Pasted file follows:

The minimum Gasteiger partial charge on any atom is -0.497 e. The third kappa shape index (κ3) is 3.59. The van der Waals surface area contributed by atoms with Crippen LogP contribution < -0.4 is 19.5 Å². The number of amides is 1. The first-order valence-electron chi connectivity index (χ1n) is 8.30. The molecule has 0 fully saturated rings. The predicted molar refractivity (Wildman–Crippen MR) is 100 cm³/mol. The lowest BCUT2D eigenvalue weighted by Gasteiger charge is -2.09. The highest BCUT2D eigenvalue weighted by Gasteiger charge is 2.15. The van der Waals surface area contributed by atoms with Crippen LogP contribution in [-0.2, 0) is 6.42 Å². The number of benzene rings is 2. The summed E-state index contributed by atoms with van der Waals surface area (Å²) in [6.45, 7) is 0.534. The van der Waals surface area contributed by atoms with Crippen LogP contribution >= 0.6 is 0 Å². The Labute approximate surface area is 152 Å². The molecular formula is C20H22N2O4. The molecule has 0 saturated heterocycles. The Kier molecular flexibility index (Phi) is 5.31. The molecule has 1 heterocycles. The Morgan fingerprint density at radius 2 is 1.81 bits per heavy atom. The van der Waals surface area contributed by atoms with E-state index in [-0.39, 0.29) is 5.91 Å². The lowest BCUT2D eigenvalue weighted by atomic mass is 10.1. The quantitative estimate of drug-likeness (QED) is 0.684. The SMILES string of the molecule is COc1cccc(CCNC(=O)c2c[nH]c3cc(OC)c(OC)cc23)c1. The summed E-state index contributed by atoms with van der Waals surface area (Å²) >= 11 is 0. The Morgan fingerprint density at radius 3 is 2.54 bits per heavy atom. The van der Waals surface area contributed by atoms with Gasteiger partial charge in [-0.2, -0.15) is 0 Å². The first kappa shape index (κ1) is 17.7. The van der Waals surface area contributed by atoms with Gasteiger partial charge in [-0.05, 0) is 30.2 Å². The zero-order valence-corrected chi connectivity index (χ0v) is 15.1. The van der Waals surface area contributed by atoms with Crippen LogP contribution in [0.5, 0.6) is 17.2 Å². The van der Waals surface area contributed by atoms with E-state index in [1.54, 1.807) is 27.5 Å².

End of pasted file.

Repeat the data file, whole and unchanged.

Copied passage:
The minimum Gasteiger partial charge on any atom is -0.497 e. The third kappa shape index (κ3) is 3.59. The van der Waals surface area contributed by atoms with Crippen LogP contribution < -0.4 is 19.5 Å². The number of amides is 1. The first-order valence-electron chi connectivity index (χ1n) is 8.30. The molecule has 0 fully saturated rings. The predicted molar refractivity (Wildman–Crippen MR) is 100 cm³/mol. The lowest BCUT2D eigenvalue weighted by Gasteiger charge is -2.09. The highest BCUT2D eigenvalue weighted by Gasteiger charge is 2.15. The van der Waals surface area contributed by atoms with Crippen LogP contribution in [-0.2, 0) is 6.42 Å². The number of benzene rings is 2. The summed E-state index contributed by atoms with van der Waals surface area (Å²) in [6.45, 7) is 0.534. The van der Waals surface area contributed by atoms with Crippen LogP contribution >= 0.6 is 0 Å². The Labute approximate surface area is 152 Å². The molecular formula is C20H22N2O4. The molecule has 0 saturated heterocycles. The Kier molecular flexibility index (Phi) is 5.31. The molecule has 1 heterocycles. The Morgan fingerprint density at radius 2 is 1.81 bits per heavy atom. The van der Waals surface area contributed by atoms with E-state index in [-0.39, 0.29) is 5.91 Å². The lowest BCUT2D eigenvalue weighted by atomic mass is 10.1. The quantitative estimate of drug-likeness (QED) is 0.684. The SMILES string of the molecule is COc1cccc(CCNC(=O)c2c[nH]c3cc(OC)c(OC)cc23)c1. The summed E-state index contributed by atoms with van der Waals surface area (Å²) >= 11 is 0. The Morgan fingerprint density at radius 3 is 2.54 bits per heavy atom. The van der Waals surface area contributed by atoms with Gasteiger partial charge in [-0.2, -0.15) is 0 Å². The first kappa shape index (κ1) is 17.7. The van der Waals surface area contributed by atoms with Gasteiger partial charge in [-0.05, 0) is 30.2 Å². The zero-order valence-corrected chi connectivity index (χ0v) is 15.1. The van der Waals surface area contributed by atoms with Crippen LogP contribution in [0.5, 0.6) is 17.2 Å². The van der Waals surface area contributed by atoms with E-state index in [1.54, 1.807) is 27.5 Å².